Read the label on your bottled water to learn where the water comes from and how it has been treated to make it safe for drinking. While there is currently no standardized label for bottled water, labels may tell you about the way the water is treated. Check the label for a toll-free number or web page address of the company that bottled the water to learn more.

Recreational Water

People use rivers and lakes for many different forms of recreation. Some recreational activities take place in or on the water, such as swimming, boating, fishing, whitewater rafting, and surfing. Other activities are enhanced by being close to water, such as hiking, nature viewing, and hunting waterfowl. Swimming and other recreational activities in contaminated water can make people ill, so criteria have been developed to protect people from organisms, such as viruses and bacteria, and their associated toxins in water bodies. Below is information about harmful algal blooms and waterborne pathogens, including links to helpful resources. To expand a section, click on the '+' button.

Harmful algal blooms (HABs) develop when naturally occurring cyanobacteria in the water multiply very quickly to form green or blue-green water, scum, or mats. These blooms can produce potent cyanotoxins that pose serious health risks to humans, pets, and livestock. The health department may issue health watches and advisories if harmful algae are present in waterbodies in Wasatch County. For more information about HABs, please visit habs.utah.gov .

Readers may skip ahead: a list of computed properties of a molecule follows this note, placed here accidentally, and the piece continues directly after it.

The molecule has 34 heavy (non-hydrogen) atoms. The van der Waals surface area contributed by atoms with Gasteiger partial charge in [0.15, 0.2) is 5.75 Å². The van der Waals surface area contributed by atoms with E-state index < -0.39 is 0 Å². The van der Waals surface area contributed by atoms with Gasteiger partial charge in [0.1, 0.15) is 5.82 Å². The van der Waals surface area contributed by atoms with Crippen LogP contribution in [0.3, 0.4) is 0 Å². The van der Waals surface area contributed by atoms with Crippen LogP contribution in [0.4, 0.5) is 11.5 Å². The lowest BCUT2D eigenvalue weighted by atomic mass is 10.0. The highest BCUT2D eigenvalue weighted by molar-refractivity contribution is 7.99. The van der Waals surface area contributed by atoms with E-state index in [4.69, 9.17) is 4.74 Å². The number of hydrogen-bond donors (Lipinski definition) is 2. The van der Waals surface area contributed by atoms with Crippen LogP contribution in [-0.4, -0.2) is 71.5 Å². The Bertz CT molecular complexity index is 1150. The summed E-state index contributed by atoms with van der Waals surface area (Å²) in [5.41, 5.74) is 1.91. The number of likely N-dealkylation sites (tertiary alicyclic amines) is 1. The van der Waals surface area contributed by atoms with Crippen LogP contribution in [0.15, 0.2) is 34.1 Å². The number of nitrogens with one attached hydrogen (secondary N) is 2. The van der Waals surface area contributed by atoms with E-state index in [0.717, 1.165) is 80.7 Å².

Photo Examples of Harmful Algal Blooms (click to enlarge):
 Report a Bloom: Call the 24-Hour DEQ Environment Incidents Line at (801) 536-4123
 Exposed to a Bloom? Call the Utah Poison Control Center at (800) 222-1222

Recreational water illnesses are caused by bacteria, viruses, and parasites in the water. These waterborne pathogens can cause diarrhea, vomiting, cramps, fever, and rashes. People can be exposed to these pathogens if they swallow water when they swim or eat food without washing their hands first. For more information, visit deq.utah.gov/water-quality/recreational-water-quality-home#e-coli .

Waterborne Pathogen Illness Prevention

2020 Ground Water Study